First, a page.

How the Physical Aspect of Cerebral Palsy Affects My Mental Health:

Cerebral Palsy is mainly a physical disability. From the outside, CP might appear to be a condition that only affects my legs. Cerebral Palsy was caused by a lack of oxygen to my brain during birth. I have spastic Cerebral Palsy. According to Johns Hopkins Medicine, spasticity is “abnormal muscle tightness due to prolonged muscle contraction. It is a symptom associated with damage to the brain, spinal cord, or motor nerves.”

For me, the amount of physical pain I experience daily has increased significantly as I’ve grown up. Many things influence the level of spasticity I experience at any given time. My mood is one of the most important factors in the amount of spasticity I experience on any given day. When it comes to intense emotions, this is especially true.

If I have a day where the pain is particularly severe, I may not want to do much. Please don’t take this personally. It’s not that I don’t want to see friends and family or go out. It might be that my legs are too tight to move around quickly. If I spend a lot of time walking, it can also lead to more spasticity the next day.

Environmental factors such as the temperature or weather can also affect my pain levels. I am used to frigid winters and hot summers, having grown up in New England. I don’t like being outside in the cold for lengthy periods of time since it makes my spasticity worse. After being out in the cold, I prefer warm showers and my heated blanket. Ordinary things become more difficult for me as a result of this. The same is true for hot summer days. I don’t care to spend all day at the beach.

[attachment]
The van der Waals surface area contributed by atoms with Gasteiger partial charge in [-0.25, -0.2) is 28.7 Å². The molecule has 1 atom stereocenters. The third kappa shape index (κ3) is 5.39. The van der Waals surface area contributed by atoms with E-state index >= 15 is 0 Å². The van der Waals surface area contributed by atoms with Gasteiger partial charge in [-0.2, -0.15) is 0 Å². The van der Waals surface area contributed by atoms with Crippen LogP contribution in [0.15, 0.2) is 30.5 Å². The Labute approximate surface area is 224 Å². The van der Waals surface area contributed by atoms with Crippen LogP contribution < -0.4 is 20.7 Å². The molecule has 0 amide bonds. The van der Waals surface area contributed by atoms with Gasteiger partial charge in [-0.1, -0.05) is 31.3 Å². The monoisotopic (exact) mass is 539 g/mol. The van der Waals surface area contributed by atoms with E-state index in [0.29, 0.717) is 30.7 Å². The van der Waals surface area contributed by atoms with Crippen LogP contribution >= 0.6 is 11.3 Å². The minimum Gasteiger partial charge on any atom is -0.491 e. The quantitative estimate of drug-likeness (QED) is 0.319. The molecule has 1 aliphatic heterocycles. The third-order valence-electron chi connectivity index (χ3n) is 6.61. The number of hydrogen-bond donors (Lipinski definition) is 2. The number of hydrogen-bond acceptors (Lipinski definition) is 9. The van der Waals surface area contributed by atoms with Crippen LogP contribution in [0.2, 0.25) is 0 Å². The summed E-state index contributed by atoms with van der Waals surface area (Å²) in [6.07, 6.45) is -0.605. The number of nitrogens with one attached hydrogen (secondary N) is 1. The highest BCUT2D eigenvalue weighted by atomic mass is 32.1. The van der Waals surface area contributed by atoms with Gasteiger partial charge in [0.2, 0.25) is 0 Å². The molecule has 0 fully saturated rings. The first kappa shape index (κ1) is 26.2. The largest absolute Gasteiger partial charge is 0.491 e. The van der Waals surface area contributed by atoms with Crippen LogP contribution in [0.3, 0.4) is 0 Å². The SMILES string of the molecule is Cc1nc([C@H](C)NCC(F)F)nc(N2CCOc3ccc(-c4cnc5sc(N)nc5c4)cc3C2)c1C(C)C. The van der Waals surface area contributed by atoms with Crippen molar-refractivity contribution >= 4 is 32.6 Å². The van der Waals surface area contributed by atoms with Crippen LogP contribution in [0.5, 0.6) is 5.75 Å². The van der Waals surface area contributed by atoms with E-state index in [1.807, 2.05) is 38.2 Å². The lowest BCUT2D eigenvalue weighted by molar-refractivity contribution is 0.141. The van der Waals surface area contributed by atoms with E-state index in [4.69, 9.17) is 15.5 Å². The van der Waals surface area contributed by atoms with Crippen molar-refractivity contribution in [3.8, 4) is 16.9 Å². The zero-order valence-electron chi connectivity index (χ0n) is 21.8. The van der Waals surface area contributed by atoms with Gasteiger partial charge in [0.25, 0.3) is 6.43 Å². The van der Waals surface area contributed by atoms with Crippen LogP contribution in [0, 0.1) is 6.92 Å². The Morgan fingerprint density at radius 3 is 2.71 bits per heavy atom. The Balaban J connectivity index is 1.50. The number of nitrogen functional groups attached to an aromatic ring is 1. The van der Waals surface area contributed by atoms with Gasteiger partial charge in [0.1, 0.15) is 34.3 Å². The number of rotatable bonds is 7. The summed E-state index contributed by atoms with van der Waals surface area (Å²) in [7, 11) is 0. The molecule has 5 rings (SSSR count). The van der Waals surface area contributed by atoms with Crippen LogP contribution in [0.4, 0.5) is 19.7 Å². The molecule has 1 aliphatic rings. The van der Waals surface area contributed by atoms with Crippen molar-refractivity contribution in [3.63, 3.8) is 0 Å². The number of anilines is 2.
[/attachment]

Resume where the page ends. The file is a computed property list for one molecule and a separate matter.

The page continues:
The change in my level of functioning and the related fatigue were the factors that led to me getting my first power wheelchair at 13. It was only because of my stubbornness that I waited until 13 to get a power chair. Now that I will be 23 years old this year, I can’t imagine not having my power wheelchair.

I will grow frustrated if I can’t do as much one day versus another. Please don’t confuse me as being lazy or someone who isn’t trying hard. Even in ideal circumstances, every day is a challenge with CP.


“Cerebral Palsy AND Post-Impairment Syndrome.” Edited by Gina Jansheski, Cerebral Palsy Guidance, Cerebral Palsy Guidance, 19 Sept. 2020,

“Spasticity.” Johns Hopkins Medicine, Johns Hopkins Medicine,

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